• The Paris Museum Pass is available for 2, 4, or 6 days, and offers free access to over 30 museums in Paris, including the Louvre, Musée d’Orsay, Sainte-Chappelle, Arc de Triomphe, Panthéon, Centre Pompidou, and Musée Rodin. You can buy it online at http://en.parismuseumpass.com/
  • The Paris Pass is available for 2, 3, or 5 days and offers free entry to over 60 attractions in Paris (including those in the Museum Pass), and fast-track options to the Louvre, Musée d’Orsay, and Centre Pompidou, and unlimited access to public transport. You can buy it online at https://www.parispass.com/

Payments and withdrawals

At the markets and smaller shops like boulangeries, cash is the way to pay. Most other places in Paris accept credit cards, and it is incredibly easy to split checks. ATMs are also plentiful, with the big French banks including Societe General, BNP Paribas, and HSBC.

Local customs

  • When entering any establishment, say “bonjour” (hello) before anything else,and say “merci, au revoir” (thank you, goodbye) before leaving. These are essential manners in French culture and not doing so is considered very impolite.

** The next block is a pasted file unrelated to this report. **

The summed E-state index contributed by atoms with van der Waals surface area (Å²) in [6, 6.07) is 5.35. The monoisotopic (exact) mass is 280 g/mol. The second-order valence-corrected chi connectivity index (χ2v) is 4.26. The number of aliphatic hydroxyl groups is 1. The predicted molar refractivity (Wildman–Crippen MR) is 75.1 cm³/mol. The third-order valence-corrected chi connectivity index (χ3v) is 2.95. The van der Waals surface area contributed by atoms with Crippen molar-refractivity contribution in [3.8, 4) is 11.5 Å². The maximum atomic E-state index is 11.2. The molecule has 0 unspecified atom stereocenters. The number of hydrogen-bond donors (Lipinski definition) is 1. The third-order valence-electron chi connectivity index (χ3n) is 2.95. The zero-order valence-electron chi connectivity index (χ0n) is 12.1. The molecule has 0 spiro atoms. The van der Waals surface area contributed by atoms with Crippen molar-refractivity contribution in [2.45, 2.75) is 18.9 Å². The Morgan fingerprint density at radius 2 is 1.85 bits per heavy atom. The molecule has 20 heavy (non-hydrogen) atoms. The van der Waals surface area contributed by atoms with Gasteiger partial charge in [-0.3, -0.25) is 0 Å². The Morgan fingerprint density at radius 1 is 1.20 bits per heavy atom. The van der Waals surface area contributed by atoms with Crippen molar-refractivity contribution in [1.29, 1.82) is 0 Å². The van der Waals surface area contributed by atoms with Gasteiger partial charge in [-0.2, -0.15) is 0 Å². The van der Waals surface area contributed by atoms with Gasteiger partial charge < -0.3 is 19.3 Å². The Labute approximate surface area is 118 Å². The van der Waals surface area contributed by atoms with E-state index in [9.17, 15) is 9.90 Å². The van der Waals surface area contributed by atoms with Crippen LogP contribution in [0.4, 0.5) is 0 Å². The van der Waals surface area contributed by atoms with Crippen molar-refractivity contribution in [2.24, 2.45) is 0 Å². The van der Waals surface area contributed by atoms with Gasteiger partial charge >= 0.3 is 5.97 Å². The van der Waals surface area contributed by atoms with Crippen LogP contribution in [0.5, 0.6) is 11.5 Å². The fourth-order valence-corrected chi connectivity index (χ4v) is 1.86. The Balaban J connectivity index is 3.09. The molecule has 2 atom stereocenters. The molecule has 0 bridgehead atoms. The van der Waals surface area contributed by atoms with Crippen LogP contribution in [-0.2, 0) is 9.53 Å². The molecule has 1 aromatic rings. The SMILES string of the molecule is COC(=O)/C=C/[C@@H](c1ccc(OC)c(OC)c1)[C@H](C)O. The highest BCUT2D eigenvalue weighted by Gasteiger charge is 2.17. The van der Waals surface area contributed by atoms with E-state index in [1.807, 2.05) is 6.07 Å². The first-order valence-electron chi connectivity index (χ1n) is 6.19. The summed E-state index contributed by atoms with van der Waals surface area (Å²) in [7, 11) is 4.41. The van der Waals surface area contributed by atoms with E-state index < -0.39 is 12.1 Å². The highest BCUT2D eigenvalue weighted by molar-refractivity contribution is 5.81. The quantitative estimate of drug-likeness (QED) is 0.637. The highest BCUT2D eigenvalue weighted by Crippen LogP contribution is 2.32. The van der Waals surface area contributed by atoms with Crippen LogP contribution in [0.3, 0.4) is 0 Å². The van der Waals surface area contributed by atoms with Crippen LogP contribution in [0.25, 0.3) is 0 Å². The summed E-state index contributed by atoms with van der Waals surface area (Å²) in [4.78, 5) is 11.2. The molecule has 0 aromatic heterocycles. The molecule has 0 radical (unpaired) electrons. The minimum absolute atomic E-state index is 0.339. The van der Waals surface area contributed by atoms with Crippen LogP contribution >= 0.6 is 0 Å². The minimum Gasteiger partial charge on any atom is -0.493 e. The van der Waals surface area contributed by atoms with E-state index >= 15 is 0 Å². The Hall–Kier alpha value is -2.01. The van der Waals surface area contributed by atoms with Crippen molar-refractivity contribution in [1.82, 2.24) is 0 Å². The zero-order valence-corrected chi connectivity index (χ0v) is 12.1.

• On the first Sunday of every month, many museums offer free admission to the public.
  •  French meals are about enjoying food and company, so feel free to take your time and linger over a coffee after dessert. Two-hour lunches and four-hour dinners are not uncommon.
  • Because of the above, waiters will not bring the bill (l’addition) to you until you ask for it.
  • Lunch is usually served between 12 and 3 pm, and dinner begins around 7pm, though most people eat closer to 8 or 9 pm. Some restaurants will close between lunch and dinner services.
  • Shops in Paris are often closed Sunday, Monday, or both. Be sure to check opening times before you trek across town to your intended restaurant, museum, etc.
  • The metro is not open 24/7, yet. Trains start running at 5:30 am and close at 1 am during the week, 2 am on Friday and Saturday nights. However, to be on the safe side, especially if you have a connection, it’s wise to get to the metro station about half an hour before it closes.

**All prices and details are correct at time of publication and are subject to change without notice.